A year-and-a-half after the event we learn that Grimes questioned Joyce’s integrity two weeks before he was sacked. In the letter, the then Department of Agriculture chief said he was writing “to advise you that I no longer have confidence in my capacity to resolve matters relating to integrity with you. This follows the sequence of events before and following the alterations to Hansard that were made in October 2014.”
Labor’s Joel Fitzgibbon says Joyce was trying to cover up the fact he had misled the parliament on the extent and availability of drought relief. Joyce blamed a “rogue staffer” for the doctoring.
None of it endears the colourful Nationals leader to some Liberals. They blame him for many of Turnbull’s problems. There is a strong view in some quarters that the prime minister should have stared down the Nationals the day he rolled Abbott. The perception now is, it is Joyce doing all the rolling. “It is not too late for Turnbull to flex his muscles,” is still the view of one Queenslander. A Victorian colleague says the Nationals need the Liberals “as much as we need them”. That would be high-stakes stuff but at least it would show Turnbull is prepared to fight for what he believes in.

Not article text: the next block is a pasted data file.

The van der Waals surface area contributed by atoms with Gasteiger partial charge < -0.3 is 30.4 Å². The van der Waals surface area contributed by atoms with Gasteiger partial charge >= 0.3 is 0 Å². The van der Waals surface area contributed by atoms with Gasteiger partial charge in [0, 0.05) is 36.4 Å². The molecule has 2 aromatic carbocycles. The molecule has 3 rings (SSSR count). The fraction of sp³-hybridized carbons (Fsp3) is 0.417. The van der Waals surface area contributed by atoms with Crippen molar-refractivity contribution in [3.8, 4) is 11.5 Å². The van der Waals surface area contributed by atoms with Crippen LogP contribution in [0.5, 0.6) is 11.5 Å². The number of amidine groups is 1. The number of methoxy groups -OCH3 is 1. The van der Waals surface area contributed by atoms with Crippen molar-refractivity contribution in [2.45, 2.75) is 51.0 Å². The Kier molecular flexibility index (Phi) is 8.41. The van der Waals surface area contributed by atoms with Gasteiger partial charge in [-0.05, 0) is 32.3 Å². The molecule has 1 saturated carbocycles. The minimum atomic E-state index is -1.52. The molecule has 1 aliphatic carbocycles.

His slow consolidation strategy is doing nothing to address the disappointment showing up in the polls. His revisiting this week of Tony Abbott’s stymied push to shut down environmentalists using the courts to stall projects is a case in point. This so-called war on “lawfare” – despite all his caveats – sends the message that he, like Abbott, is prepared to put giant coalmines ahead of the Great Barrier Reef and climate change mitigation. Add this to the perception he’s gone cold on renewable energy and you begin to get a feel for the disappointment.
Who would have thought that on Monday night’s Q&A the man described as Turnbull’s bodyguard, Arthur Sinodinos, would give credence to an Abbott comeback? “Will we ever go back to Tony?” he said without enthusiasm. “In politics I’ve learnt through bitter experience you never rule anything in or out.”
If the view becomes entrenched that Turnbull is nothing more than “Abbott in drag”, the polls are sure to keep heading south.